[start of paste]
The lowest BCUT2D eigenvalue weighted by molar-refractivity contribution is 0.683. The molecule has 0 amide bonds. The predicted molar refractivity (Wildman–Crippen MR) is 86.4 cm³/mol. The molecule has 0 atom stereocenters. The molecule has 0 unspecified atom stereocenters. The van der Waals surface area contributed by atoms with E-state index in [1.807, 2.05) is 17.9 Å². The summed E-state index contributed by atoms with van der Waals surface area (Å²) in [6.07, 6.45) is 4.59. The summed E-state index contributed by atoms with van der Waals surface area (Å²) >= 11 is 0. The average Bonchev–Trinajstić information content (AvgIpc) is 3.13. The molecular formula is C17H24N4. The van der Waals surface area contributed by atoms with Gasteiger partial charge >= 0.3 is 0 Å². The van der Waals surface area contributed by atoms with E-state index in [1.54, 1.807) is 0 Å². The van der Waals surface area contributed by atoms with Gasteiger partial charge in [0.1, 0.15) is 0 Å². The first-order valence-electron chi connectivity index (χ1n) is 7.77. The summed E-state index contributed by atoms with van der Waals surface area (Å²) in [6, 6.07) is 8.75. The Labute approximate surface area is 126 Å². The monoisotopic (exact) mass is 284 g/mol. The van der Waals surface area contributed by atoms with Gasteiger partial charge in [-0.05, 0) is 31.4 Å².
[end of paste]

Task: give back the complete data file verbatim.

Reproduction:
The lowest BCUT2D eigenvalue weighted by molar-refractivity contribution is 0.683. The molecule has 0 amide bonds. The predicted molar refractivity (Wildman–Crippen MR) is 86.4 cm³/mol. The molecule has 0 atom stereocenters. The molecule has 0 unspecified atom stereocenters. The van der Waals surface area contributed by atoms with E-state index in [1.807, 2.05) is 17.9 Å². The summed E-state index contributed by atoms with van der Waals surface area (Å²) in [6.07, 6.45) is 4.59. The summed E-state index contributed by atoms with van der Waals surface area (Å²) >= 11 is 0. The average Bonchev–Trinajstić information content (AvgIpc) is 3.13. The molecular formula is C17H24N4. The van der Waals surface area contributed by atoms with Gasteiger partial charge >= 0.3 is 0 Å². The van der Waals surface area contributed by atoms with E-state index in [1.54, 1.807) is 0 Å². The van der Waals surface area contributed by atoms with Gasteiger partial charge in [0.1, 0.15) is 0 Å². The first-order valence-electron chi connectivity index (χ1n) is 7.77. The summed E-state index contributed by atoms with van der Waals surface area (Å²) in [6, 6.07) is 8.75. The Labute approximate surface area is 126 Å². The monoisotopic (exact) mass is 284 g/mol. The van der Waals surface area contributed by atoms with Gasteiger partial charge in [-0.05, 0) is 31.4 Å².